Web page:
ʔakisq̓nuk-based child care provides quality service by supporting its educators
Little Badger Early Learning in ʔakisq̓nuk First Nation has had a substantial waitlist for as long as Carrie Rickards has worked there, and it’s still growing steadily. The centre is responding with positive steps to ensure it has the staff it needs.
In 2014, Rickards became General Manager of the Eva Joseph Learning and Cultural Society, which runs the early learning centre. When she started, she was surprised to find that a shortage of Early Childhood Educators (ECEs) was a widespread issue for ʔakisq̓nuk, Windermere and the surrounding area—and broadly throughout the province.
“My eyes were really opened. I understand the need for a safe, caring and loving place for children to go to every day,” says Rickards. “It’s heartbreaking because there are so many parents that still can’t work full time due to lack of child care.”
One of the biggest challenges is the shortage of eligible ECEs. “Non-profits have to keep the fees low—low enough for people to afford to be able to send their children.” But that means the wages may not be enough to recruit and retain trained Early Childhood Educators.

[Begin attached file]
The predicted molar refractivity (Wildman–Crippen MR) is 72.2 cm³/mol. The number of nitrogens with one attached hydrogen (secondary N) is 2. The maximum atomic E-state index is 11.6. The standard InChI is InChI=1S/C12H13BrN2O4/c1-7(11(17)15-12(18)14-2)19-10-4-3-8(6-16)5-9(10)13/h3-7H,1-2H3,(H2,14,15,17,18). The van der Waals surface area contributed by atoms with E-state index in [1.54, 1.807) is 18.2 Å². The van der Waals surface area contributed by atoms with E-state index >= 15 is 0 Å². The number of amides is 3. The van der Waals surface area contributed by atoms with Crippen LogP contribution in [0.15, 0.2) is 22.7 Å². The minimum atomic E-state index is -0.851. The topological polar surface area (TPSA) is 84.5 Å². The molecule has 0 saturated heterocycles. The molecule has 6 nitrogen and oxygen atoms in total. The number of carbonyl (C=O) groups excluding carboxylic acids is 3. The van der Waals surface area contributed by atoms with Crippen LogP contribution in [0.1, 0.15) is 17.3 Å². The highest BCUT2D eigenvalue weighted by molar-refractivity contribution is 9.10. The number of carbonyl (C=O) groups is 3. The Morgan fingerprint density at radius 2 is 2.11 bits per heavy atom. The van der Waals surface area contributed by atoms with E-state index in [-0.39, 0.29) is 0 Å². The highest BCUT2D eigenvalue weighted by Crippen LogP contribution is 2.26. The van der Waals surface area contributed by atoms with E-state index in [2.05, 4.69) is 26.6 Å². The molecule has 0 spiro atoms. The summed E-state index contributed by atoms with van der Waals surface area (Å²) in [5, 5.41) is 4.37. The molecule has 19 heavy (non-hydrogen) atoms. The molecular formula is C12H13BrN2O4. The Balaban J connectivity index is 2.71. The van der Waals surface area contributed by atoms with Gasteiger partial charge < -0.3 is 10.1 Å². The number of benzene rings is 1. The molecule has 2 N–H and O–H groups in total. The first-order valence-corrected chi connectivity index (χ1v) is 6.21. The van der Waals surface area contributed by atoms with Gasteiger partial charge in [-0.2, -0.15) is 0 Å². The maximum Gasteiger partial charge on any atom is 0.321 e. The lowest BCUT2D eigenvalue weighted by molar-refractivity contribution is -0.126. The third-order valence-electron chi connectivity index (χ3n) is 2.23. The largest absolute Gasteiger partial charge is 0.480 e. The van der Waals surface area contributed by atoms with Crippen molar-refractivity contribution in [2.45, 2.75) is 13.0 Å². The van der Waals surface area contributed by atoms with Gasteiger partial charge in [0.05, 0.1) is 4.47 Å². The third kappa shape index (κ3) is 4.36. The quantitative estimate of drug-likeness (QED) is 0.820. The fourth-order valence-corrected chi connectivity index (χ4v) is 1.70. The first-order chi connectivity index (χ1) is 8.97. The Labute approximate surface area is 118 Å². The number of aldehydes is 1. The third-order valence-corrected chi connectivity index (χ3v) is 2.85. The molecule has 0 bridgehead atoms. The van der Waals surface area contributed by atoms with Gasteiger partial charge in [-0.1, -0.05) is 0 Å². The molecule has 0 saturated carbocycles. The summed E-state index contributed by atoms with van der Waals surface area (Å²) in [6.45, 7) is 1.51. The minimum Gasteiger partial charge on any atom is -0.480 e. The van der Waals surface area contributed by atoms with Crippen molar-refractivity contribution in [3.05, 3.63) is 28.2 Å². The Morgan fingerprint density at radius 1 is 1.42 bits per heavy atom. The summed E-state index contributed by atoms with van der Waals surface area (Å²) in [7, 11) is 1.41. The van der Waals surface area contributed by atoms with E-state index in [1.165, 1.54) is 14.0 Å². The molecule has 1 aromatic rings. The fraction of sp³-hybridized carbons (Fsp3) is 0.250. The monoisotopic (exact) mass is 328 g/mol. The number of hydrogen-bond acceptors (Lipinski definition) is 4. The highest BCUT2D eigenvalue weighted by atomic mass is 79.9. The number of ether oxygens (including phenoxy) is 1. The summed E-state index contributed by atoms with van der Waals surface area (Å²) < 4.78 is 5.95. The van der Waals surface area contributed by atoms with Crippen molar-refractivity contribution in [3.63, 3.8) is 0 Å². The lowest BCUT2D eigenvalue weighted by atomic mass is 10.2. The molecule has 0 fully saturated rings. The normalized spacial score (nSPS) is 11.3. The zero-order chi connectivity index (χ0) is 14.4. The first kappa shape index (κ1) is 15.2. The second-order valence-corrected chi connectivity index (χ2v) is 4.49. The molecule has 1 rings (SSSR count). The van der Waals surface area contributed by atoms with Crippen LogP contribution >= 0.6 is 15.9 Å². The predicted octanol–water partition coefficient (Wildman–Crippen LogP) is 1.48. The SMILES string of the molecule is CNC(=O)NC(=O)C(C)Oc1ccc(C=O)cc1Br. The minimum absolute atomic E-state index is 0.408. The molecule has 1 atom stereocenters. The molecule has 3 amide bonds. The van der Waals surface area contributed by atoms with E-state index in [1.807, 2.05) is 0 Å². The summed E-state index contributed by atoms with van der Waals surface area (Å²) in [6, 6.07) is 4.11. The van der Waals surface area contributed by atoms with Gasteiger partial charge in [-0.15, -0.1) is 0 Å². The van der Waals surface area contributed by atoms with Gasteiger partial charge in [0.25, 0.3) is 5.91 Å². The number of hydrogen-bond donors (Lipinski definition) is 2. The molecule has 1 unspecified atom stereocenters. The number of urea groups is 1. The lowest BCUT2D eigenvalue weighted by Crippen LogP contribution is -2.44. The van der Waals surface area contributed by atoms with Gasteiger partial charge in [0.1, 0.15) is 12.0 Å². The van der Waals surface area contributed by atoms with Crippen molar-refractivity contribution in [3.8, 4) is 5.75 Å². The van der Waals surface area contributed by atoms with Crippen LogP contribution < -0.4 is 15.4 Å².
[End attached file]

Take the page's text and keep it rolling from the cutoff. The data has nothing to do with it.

To improve this situation, without putting the burden on families, Little Badgers has applied for and received wage subsidies for its ECEs. The subsidies are provided by Columbia Basin Trust and the Province of BC. This improves ECE wages to make it more sustainable for ECEs to enter and stay in their chosen field. In turn, child care providers have a better chance to keep the ECEs they have, plus recruit new staff.
Little Badger is also enhancing its workforce so it can increase its capacity for more children, which help with the waitlist, too. Two employees are receiving the Trust’s training wage, which provides ECEs and ECE Assistants with a regular hourly wage they can count on while completing or upgrading their qualifications so they can support additional children.
Ashley Killin has been with the centre for three years and received the training wage during her last semester of school, during which she continued to work.
“It made things a lot less stressful when I needed to take extra time off for school, without worrying about financially being in trouble,” says Killin. “It definitely took a lot of pressure off and made it possible for me to get the additional training.”
Rickards says that “the value of good Early Childhood Educators is priceless. You’re influencing children at their earliest years, setting them up for the future. So every little bit, like the training wage and the wage enhancements, is one more step toward making things better.”